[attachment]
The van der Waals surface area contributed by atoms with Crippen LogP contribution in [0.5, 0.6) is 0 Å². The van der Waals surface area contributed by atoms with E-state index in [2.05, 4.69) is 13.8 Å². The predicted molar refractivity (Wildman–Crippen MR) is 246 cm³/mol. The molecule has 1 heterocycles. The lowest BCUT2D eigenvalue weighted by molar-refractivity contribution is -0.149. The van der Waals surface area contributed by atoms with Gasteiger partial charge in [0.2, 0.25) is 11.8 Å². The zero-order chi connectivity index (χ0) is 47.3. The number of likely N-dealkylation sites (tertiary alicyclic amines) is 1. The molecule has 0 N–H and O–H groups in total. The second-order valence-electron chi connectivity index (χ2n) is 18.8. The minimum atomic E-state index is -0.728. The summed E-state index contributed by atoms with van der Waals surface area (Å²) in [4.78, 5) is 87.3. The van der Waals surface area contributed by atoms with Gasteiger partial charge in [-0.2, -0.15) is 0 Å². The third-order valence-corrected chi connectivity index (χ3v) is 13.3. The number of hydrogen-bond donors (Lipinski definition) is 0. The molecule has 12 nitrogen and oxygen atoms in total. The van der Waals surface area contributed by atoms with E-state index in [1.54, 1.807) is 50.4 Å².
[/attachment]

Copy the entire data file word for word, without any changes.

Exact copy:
The van der Waals surface area contributed by atoms with Crippen LogP contribution in [0.5, 0.6) is 0 Å². The van der Waals surface area contributed by atoms with E-state index in [2.05, 4.69) is 13.8 Å². The predicted molar refractivity (Wildman–Crippen MR) is 246 cm³/mol. The molecule has 1 heterocycles. The lowest BCUT2D eigenvalue weighted by molar-refractivity contribution is -0.149. The van der Waals surface area contributed by atoms with Gasteiger partial charge in [0.2, 0.25) is 11.8 Å². The zero-order chi connectivity index (χ0) is 47.3. The number of likely N-dealkylation sites (tertiary alicyclic amines) is 1. The molecule has 0 N–H and O–H groups in total. The second-order valence-electron chi connectivity index (χ2n) is 18.8. The minimum atomic E-state index is -0.728. The summed E-state index contributed by atoms with van der Waals surface area (Å²) in [4.78, 5) is 87.3. The van der Waals surface area contributed by atoms with Gasteiger partial charge in [-0.2, -0.15) is 0 Å². The third-order valence-corrected chi connectivity index (χ3v) is 13.3. The number of hydrogen-bond donors (Lipinski definition) is 0. The molecule has 12 nitrogen and oxygen atoms in total. The van der Waals surface area contributed by atoms with E-state index in [1.54, 1.807) is 50.4 Å².